With library and research department staff stretched thin, the time spent curating newsletters and alerts can distract from providing high-quality answers to specific legal research requests. Delegating the work of configuring alerts and curating newsletters to a few research analysts as their main function can come at a high price. Every attorney and marketing person has unique goals and needs. It is the interaction with them, and a solid understanding of client matters and growth plans for each practice, that provides researchers with the contextual knowledge they need to maximize the relevance of alerts and newsletters.

Curating news feeds and producing newsletters, are time-consuming processes. Not surprisingly, many librarians find themselves reacting to requests from attorneys who want them to set up alerts, as opposed to proactively suggesting to attorneys that the library set them up. Directors should encourage their staff to be attuned to opportunities and proactively offer alerts, newsletters and other information products and research services. For example, when a new bill is passed in Congress and has the potential to impact clients, the researcher has an opportunity to proactively provide an alert to the relevant practice group. Industry groups and BD teams deeply appreciate proactive action that can result in awareness about new business opportunities.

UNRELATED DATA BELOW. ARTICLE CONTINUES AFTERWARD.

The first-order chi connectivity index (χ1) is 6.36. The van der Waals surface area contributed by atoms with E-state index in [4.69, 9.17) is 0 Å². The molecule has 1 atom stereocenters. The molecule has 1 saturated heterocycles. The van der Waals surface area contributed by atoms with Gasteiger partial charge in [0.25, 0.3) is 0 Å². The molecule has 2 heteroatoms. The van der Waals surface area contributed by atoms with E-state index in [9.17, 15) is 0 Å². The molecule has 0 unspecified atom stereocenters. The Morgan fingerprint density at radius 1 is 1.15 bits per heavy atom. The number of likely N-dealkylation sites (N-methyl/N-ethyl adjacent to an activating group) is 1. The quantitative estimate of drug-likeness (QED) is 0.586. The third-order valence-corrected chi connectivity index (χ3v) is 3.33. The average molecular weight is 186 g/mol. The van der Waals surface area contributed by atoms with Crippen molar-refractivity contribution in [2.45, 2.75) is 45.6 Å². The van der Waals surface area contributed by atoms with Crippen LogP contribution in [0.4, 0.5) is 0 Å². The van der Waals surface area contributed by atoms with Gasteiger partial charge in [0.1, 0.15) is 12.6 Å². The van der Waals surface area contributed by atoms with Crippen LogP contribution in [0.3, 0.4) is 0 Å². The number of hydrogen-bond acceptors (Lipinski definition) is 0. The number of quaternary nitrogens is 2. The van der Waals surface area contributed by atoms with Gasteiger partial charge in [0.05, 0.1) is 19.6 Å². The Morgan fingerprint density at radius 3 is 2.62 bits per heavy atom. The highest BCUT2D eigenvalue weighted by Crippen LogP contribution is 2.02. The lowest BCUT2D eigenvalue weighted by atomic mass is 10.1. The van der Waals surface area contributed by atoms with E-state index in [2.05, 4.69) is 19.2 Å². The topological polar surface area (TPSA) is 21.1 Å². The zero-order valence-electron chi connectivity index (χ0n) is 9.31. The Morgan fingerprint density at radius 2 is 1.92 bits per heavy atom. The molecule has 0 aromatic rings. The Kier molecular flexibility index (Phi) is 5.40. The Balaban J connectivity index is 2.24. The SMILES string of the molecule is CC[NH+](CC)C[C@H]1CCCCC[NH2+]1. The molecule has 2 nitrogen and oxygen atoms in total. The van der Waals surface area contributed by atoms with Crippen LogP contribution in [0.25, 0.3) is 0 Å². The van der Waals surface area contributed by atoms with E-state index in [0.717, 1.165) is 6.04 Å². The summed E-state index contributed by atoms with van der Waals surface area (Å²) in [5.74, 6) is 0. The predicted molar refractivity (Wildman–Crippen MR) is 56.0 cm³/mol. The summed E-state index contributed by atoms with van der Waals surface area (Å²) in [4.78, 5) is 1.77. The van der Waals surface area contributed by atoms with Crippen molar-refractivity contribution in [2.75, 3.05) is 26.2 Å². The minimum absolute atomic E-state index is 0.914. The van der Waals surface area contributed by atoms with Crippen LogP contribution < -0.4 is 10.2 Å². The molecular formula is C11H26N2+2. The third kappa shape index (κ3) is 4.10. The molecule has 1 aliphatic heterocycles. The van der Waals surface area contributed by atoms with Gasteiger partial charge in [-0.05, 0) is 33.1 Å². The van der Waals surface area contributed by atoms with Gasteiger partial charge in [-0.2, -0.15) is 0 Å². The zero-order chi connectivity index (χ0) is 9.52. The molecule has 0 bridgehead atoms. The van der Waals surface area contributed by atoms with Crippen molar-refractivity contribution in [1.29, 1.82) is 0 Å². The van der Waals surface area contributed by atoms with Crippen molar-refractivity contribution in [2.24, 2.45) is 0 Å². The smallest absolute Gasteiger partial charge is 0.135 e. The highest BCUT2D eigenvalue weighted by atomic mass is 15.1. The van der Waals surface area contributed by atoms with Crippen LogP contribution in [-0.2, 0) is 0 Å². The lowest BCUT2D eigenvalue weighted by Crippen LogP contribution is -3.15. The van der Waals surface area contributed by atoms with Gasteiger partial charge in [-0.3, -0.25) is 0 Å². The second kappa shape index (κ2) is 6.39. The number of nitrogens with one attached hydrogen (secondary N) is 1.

In the coming years, the name of the game when it comes to business development Intelligence is going to be anticipatory intelligence. According to the Intelligence Advanced Research Projects Activity (IARPA), “anticipatory intelligence focuses on characterizing and reducing uncertainty by providing decision makers with timely and accurate forecasts of significant global events.” Beyond monitoring news about past events that, sophisticated law firms will collect and analyze information about possible future events that might lead to risk to clients and opportunity for their practice groups. Successful anticipatory intelligence capabilities will help library directors get a seat at the table with chiefs of client development, practice group chairs and development managers who need news and trends put into a larger strategic context.